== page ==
Allpoint Blog

Why Financial Inclusion Means Increasing Access to Cash

Across the United States, millions of people struggle to achieve financial security every day. Initiatives that show how financial uncertainty impairs low- and moderate-income people, such as The Wall Street Journal’s Financial Inclusion Challenge, are crucial for raising awareness and encouraging for-profit and nonprofit enterprises to work to improve the financial health of such individuals.

Financial inclusion is a challenge impacting millions of Americans and many more around the world. According to the Federal Deposit Insurance Corporation (FDIC), 7 percent of U.S. households – roughly 9 million – were “unbanked” in 2015, meaning no one in the household had a checking or savings account, and another 19.9 percent, or 24.5 million households, were “underbanked,” meaning that they held an account at a secured financial institution but also obtained financial services and products outside the traditional banking system.

As the PYMNTS Global Cash Index shows, overall cash use is rising in many global markets as economic growth improves and consumer spending increases. In line with these findings, Retail Banking Research highlights that financial inclusion is a key factor in the trend of rising ATM withdrawals.

Cash plays an important role in the day-to-day lives of many – especially the unbanked and underbanked. For instance, many underbanked households use cash to pay bills, as reported by the FDIC. The ATM Industry Association has been brainstorming ways that ATMs can be enhanced to help these households – including sending money to someone, paying bills and loading a portion of a check onto a prepaid card. Already, ATMs can accept mixed-media deposits, handle money transfers and furnish on-screen video connections to remote tellers. The critical connection point of the ATM allows cash to move freely between the digital and physical worlds, enabling payment choice and inclusion.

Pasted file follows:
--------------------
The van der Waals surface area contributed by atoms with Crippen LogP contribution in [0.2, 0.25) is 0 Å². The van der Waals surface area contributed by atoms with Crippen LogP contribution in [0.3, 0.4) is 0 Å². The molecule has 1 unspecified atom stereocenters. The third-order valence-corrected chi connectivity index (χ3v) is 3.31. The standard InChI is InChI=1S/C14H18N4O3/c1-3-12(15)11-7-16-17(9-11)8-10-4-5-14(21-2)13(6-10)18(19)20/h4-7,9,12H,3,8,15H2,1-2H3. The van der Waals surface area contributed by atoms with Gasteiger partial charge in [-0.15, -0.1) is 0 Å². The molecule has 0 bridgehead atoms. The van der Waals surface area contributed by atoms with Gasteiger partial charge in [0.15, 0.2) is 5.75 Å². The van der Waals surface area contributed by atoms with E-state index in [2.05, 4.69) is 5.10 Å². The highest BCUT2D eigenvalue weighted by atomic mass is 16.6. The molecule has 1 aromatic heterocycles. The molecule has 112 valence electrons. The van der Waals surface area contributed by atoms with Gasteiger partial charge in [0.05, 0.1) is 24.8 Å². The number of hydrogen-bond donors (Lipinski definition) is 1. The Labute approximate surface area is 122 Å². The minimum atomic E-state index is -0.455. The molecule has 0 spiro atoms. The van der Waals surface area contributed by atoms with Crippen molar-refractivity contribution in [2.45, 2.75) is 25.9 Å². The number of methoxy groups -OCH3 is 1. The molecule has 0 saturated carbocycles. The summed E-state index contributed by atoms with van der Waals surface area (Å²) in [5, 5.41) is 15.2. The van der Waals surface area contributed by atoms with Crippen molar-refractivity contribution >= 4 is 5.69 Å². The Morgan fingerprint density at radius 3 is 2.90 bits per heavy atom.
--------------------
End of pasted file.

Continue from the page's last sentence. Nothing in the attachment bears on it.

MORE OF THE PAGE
A study by PYMNTS about cash use in Mexico’s economy spotlighted the outsized role cash plays in the country, where roughly 90 percent of the population prefers to make payments with cash. Retailers there understand how essential it is to accept cash for payment. As a result, big retailers such as Walmart and Amazon are introducing hybrid payment systems that accommodate cash-based transactions for online purchases. Consumers can also pick up their online orders at convenience stores, pharmacies and banks and pay with cash. Other companies offer cash on demand or prepaid methods that allow shoppers to receive home delivery on their orders. Enabling a digital commerce to cash connection enhances consumer choice and financial inclusion.

Very simply, cash is the most universal and easily-understood method of payment, and continues to be the payment method that anyone can use at practically any time. A cashless society isolates the unbanked and underbanked, removes choice for everyone and concentrates power over payments in the hands of a select few.

Cash matters to people throughout the economy, for everything from sending a birthday gift to tipping a bellman to purchasing a latte at a street cart.  But much more than a convenience, cash is absolutely critical to the unbanked and underbanked whose financial lives are centered on it. Cardtronics believes in financial inclusion, in providing the cash consumers need where and when they need it most. At Cardtronics we are Champions of Cash… because it matters.

Joel Antonini
Senior Vice President – Marketing 

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